Why More U.S. Tech Jobs Could Be Lost To India In 2007 - InformationWeek

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IT Leadership // IT Strategy
Commentary
1/10/2007
12:54 PM
Paul McDougall
Paul McDougall
Commentary
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Why More U.S. Tech Jobs Could Be Lost To India In 2007

Despite all the outrage over outsourcing from Lou Dobbs and other protectionists, the practice of sending jobs to low cost countries like India has to date had only minimal impact on the U.S. labor market. But that may be about to change, according to a new survey from Merrill Lynch.

Despite all the outrage over outsourcing from Lou Dobbs and other protectionists, the practice of sending jobs to low cost countries like India has to date had only minimal impact on the U.S. labor market. But that may be about to change, according to a new survey from Merrill Lynch.A full 72% of corporate CIOs surveyed by Merrill Lynch in the fourth quarter say they expect to increase their spending with external service providers--read outsourcers--in 2007. That's up significantly from 58% a year ago.

At the same time, the percentage of corporate IT budgets devoted to in-house staff salaries is starting to decline measurably for the first time, dropping to 37% in 2007 from 42% in 2005, according to the survey, released Wednesday.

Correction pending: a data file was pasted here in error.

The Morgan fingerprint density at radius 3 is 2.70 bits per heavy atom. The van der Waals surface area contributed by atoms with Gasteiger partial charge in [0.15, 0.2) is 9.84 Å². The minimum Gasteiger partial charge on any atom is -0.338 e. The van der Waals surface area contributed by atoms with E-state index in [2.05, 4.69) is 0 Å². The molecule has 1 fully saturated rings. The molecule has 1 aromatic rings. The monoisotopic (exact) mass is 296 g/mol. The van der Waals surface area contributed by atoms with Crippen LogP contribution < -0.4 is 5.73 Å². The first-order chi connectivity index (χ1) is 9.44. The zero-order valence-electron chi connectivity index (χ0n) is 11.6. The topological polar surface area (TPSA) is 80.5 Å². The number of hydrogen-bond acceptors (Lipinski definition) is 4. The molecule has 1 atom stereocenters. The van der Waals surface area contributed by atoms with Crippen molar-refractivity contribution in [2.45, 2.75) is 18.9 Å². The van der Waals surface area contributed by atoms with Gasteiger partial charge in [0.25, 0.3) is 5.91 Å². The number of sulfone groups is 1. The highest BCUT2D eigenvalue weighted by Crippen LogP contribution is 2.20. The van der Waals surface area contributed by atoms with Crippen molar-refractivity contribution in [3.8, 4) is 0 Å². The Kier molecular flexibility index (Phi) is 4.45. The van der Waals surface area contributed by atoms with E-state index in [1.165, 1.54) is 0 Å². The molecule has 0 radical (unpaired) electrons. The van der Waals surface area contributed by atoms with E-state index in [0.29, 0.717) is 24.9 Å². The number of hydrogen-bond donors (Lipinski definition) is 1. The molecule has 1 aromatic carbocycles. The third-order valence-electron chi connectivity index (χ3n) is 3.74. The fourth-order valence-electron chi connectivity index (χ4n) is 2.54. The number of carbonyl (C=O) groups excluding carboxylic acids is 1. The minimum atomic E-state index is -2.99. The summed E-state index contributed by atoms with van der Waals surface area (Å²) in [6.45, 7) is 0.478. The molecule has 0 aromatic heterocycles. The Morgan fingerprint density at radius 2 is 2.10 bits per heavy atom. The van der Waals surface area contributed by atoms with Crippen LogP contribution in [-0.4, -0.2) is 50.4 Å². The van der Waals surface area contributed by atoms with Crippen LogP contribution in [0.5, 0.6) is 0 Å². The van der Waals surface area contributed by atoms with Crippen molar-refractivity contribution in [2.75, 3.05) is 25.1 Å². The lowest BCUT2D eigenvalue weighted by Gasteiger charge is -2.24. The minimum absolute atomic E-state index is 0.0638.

To boot, CIOs in 2007 will allocate an additional 2% of their IT budget for spending specifically with offshore vendors like Wipro, Infosys, Cognizant and others, Merrill Lynch says.

But here's the key point: whether a company chooses to outsource to a domestic service provider or a foreign vendor, the fact is a good chunk of the work will likely end up offshore regardless. That's because U.S.-based outsourcers like IBM, EDS and CSC, along with "Bermuda-based" Accenture, are ramping up staff in India and sending as much work there as they can, as fast as they can.

Outsourcing doesn't yet automatically equate to offshoring, but we're fast approaching that point.

So with more CIOs looking to outsource, and virtually all outsourcers looking to India as their primary base of operations, we could be approaching a tipping point where the trend will begin to affect the domestic labor market in a meaningful way. U.S. tech employment is presently robust, Dobbs' hysterics notwithstanding, but these new numbers from Merrill Lynch bear watching.

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